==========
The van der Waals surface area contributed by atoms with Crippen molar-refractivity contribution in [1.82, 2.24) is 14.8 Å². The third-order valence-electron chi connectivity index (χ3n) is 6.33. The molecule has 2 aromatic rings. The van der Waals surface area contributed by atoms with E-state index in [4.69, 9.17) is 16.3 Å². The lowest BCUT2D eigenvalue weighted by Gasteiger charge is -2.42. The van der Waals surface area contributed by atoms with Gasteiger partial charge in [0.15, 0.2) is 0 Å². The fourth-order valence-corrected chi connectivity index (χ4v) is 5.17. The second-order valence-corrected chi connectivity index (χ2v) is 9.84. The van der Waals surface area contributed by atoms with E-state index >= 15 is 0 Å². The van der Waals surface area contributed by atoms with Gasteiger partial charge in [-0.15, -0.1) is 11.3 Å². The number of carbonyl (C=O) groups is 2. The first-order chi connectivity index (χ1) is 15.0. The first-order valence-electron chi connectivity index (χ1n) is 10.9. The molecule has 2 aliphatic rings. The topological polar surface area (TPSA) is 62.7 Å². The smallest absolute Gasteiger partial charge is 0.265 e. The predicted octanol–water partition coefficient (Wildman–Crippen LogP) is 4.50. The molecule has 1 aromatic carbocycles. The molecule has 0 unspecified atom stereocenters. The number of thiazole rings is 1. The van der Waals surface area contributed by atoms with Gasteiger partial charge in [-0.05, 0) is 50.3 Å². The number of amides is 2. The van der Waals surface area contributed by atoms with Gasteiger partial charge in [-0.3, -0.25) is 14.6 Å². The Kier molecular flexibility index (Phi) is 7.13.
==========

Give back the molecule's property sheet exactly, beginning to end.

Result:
The van der Waals surface area contributed by atoms with Crippen molar-refractivity contribution in [1.82, 2.24) is 14.8 Å². The third-order valence-electron chi connectivity index (χ3n) is 6.33. The molecule has 2 aromatic rings. The van der Waals surface area contributed by atoms with E-state index in [4.69, 9.17) is 16.3 Å². The lowest BCUT2D eigenvalue weighted by Gasteiger charge is -2.42. The van der Waals surface area contributed by atoms with Gasteiger partial charge in [0.15, 0.2) is 0 Å². The fourth-order valence-corrected chi connectivity index (χ4v) is 5.17. The second-order valence-corrected chi connectivity index (χ2v) is 9.84. The van der Waals surface area contributed by atoms with E-state index >= 15 is 0 Å². The van der Waals surface area contributed by atoms with Gasteiger partial charge in [-0.15, -0.1) is 11.3 Å². The number of carbonyl (C=O) groups is 2. The first-order chi connectivity index (χ1) is 15.0. The first-order valence-electron chi connectivity index (χ1n) is 10.9. The molecule has 2 aliphatic rings. The topological polar surface area (TPSA) is 62.7 Å². The smallest absolute Gasteiger partial charge is 0.265 e. The predicted octanol–water partition coefficient (Wildman–Crippen LogP) is 4.50. The molecule has 1 aromatic carbocycles. The molecule has 0 unspecified atom stereocenters. The number of thiazole rings is 1. The van der Waals surface area contributed by atoms with Gasteiger partial charge in [-0.05, 0) is 50.3 Å². The number of amides is 2. The van der Waals surface area contributed by atoms with Gasteiger partial charge in [-0.3, -0.25) is 14.6 Å². The Kier molecular flexibility index (Phi) is 7.13.